Cast Away on the Letter A: A Philemon Adventure
Written and Illustrated by: Fred
Translated into English by: Richard Kutner
Publisher: TOON Books
Format: Hardcover, 8 x 10, 48 pages, Full Color, $16.95
Each time I write a column it tends to be a lonesome activity. I read a graphic novel. I write a review. I design a lesson plan. And although I receive emails from teachers and librarians who use the reviews and lessons, I am still at essence usually alone with my own thoughts when I initially sit down to write. This review, however, is different. Very, different! Unfamiliar with the work of Fréd (who is more familiarly known overseas and by his French readers in particular as Frédéric Othon Aristidès) I am excited to delve into this newly met creator and one of his most globally-familiar characters, Philemon.
Perhaps it is a coincidence that my last review of a Toon Book praised its editors for introducing early and young adult readers to international comic and graphic novel storytellers. But only perhaps. Cast Away on the Letter A: A Philemon Adventure is yet another brilliant example of Toon Books' ability and goal to bring early American readers into a more global conversation about reading and writing with comics and graphic novels.
Back to that solitary writer idea and this month's column: Cast Away on the Letter A was NOT a solitary column-writing experience. As if destined to understand a word I did not know, "Philemon," which I looked up in the dictionary and found no definition for, I ran into a dear friend and colleague who said: "Yeah, that's a Biblical reference." Since I was off to teach after she shared this seed of insight I immediately went to teach my class, which I knew had a few students with significant Biblical backgrounds. Fortunately, all of these students showed up early to class; UNF has exceptional students! Long story short, however: Along with their own insights each student called a family member who strengthened our growing understanding garnered from the title of this early reader comic.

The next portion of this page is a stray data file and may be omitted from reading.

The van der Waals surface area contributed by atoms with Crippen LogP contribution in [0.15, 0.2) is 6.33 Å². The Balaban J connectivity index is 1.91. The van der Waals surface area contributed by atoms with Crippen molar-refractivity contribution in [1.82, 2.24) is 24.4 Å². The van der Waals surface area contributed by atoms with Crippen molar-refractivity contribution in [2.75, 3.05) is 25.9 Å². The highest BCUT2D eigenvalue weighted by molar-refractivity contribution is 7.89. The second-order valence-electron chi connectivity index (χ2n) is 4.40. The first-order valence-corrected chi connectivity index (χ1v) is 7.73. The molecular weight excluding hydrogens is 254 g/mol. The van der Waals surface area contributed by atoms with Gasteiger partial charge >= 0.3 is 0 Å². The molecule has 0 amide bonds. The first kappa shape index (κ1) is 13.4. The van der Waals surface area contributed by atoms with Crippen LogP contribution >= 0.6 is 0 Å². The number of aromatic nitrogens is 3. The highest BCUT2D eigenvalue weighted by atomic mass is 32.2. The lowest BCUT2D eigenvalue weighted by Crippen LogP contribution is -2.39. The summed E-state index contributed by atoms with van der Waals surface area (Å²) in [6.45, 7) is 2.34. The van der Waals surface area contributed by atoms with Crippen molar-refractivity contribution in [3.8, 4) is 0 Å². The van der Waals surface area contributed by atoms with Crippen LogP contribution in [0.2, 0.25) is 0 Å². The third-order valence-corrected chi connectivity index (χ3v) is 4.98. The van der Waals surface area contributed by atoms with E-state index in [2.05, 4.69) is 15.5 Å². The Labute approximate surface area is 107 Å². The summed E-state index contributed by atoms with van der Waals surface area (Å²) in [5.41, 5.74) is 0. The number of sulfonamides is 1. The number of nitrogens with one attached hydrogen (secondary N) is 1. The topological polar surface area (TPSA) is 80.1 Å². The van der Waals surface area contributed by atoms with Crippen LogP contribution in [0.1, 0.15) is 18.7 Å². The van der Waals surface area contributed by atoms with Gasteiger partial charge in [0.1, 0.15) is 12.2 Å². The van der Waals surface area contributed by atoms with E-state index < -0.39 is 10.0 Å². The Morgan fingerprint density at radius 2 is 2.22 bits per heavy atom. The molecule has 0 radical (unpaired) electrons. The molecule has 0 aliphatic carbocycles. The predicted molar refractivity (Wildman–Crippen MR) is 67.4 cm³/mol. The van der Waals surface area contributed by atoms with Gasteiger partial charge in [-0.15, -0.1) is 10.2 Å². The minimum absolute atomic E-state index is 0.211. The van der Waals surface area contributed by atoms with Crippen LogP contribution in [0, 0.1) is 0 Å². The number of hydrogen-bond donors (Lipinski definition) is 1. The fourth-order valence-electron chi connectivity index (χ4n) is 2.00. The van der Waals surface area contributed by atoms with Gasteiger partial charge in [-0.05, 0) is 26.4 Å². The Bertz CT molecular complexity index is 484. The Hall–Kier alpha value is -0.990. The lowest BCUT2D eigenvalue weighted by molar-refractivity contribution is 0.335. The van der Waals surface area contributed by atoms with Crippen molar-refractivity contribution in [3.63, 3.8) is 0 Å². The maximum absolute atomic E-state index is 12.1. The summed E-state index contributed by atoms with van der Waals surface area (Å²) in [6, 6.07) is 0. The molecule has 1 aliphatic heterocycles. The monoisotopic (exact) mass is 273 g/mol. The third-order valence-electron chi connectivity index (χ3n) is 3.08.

Despite these colorful insights, Dr. Monnin, can you go back to the story in this early reader comic book and tell us about what it is about?
No, I don't think so, I would reply.
Cast Away on the Letter A: A Philemon Adventure is a comic book that deserves its own interpretation and its own accolades. All I can say is that it is a must-read early reader comic book for readers in grade levels 3+. The rest I leave up to you. Conversations are guaranteed to generate and grow. Readers of all ages will be thrilled to explore new ideas and new worlds not only with Philemon himself, but also with all of the image and textual vocabulary they encounter.
Elements of Story
Plot: Philemon falls into his father's well during the mid twentieth century. He does not land on solid-footed or watered grounding, however. He finds himself in a fantastical world comparable to that of Alice's Alice in Wonderland and that of Dorothy in The Wizard of Oz.